Review: Betty Neels

 

Thumbs up for Polly; The Bachelor’s Wedding; and The Edge of Winter by Betty Neels. Romance.

These three are not among my favorites books by Betty Neels, but their inclusion here warrants a batch review explaining why I read them in the first place.

Betty Neels wrote 123 books, each of which clock in at around 185 pages. They are what we now call ‘sweet’ romances–not a reflection of their girly gushiness, because they haven’t got any of that, but ‘sweet’ being one end of a romance-literature spectrum of explicitness which passes through ‘sexy’ and eventually ends up at ‘porn.’ There is no sex in Neels’s books, even on the occasions on which there is a marriage of convenience. Indeed there is rarely even any flirtation, though it is permitted that the hero may offhandedly compliment the heroine’s eyes or legs or attire.

Often, rather wonderfully, the heroine is plain. Actually plain; Neels does not fall for the ‘take off your glasses and you’d be lovely’ trope. But whether plain or beautiful, her heroines are practical, and kind, though not above being rather tart if the hero is ill-advisedly high-handed. (That is guaranteed to happen). They are practical books, Neels’s romances, and I can’t understate that, because that is their charm.

Though of course they are absolute wish-fulfillment, they manage to feel very close to real. Nothing grand happens in them. Food is prepared and eaten, dishes are washed, laundry is ironed, dogs are walked, transportation is worked out, unsuitable clothing is quietly lamented, pennies (or rather pence) are worried over. The heroine is genteelly impoverished and has to work; that is how she ends up in close quarters with the hero. He is a surgeon, invariably, and is often called away for emergencies, which is extremely useful to the plot.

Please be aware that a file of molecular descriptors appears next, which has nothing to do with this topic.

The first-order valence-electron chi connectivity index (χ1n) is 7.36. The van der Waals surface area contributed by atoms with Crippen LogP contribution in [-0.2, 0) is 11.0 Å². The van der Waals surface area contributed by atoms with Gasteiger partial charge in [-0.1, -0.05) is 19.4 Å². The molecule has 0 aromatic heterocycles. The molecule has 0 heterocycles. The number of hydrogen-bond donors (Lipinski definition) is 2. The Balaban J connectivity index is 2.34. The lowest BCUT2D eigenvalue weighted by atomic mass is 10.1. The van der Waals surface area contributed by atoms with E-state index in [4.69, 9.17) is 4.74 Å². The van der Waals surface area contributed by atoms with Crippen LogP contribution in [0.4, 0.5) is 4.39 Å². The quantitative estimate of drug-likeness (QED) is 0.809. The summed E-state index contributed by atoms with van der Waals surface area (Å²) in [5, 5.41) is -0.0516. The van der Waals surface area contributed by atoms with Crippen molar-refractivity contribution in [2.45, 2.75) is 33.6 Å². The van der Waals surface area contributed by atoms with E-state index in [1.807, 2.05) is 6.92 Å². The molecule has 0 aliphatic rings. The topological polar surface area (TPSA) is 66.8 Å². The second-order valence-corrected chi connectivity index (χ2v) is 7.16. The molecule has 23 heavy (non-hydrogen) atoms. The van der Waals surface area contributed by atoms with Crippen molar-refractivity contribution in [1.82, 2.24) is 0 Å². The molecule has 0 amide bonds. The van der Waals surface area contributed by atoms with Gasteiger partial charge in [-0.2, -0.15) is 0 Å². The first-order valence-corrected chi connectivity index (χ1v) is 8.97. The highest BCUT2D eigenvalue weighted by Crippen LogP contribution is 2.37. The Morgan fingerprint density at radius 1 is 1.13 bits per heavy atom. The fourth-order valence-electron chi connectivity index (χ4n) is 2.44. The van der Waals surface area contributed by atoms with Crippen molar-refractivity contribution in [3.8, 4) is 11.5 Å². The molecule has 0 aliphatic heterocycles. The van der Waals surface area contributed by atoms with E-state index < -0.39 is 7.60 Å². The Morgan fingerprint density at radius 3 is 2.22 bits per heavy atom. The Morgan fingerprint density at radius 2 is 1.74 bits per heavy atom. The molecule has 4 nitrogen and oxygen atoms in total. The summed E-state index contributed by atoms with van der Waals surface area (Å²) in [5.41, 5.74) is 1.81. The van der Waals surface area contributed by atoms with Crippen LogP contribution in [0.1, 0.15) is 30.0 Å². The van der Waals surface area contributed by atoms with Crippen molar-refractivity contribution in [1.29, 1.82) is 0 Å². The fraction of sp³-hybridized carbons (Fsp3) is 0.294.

This is a world in which proper young ladies have limited jobs–housekeeper, nanny, typist, nurse, teacher, shopgirl; Neels was a nurse, so it’s usually nursing or childcare. Suitable plot elements in a Neels book include snowstorms, minor illnesses or accidents, impecunious relatives, a fashionable but cold socialite whom it is assumed the hero will marry, the hero’s sister’s children with whom he has gotten saddled. Nothing that can’t be sorted out by the heroine’s good sense. She manages everything with immaculate competence, in a way which is somehow utterly astonishing when viewed from the distance of a few decades. Me, I iron once a year.

In some way, strangely, while these are romances, they are not primarily about the interactions between the hero and heroine. In Neels books the everyday is important: women’s work is important. Getting lazy kids to school on time, typing up the last chapter of the manuscript accurately, turning out a delicious meal–no, four meals a day (don’t forget teatime). These are books about work, about labor carefully and willingly done; and the love of the hero–on the last page–is her reward for her care and her practicality.

Maybe that’s their appeal. We can’t all be beautiful. But we can aspire to check our hair before going to dinner, to live within our means, to do our jobs well (whatever they may be), to show up on time, to be courteous, to appreciate good clothes and antiques and food, and to bake some fine cheese biscuits. This is what she’ll be doing after she marries him, too, you know, but she’ll have a housekeeper so she won’t have to do the ironing herself. I’m going to fold my laundry and vacuum now.

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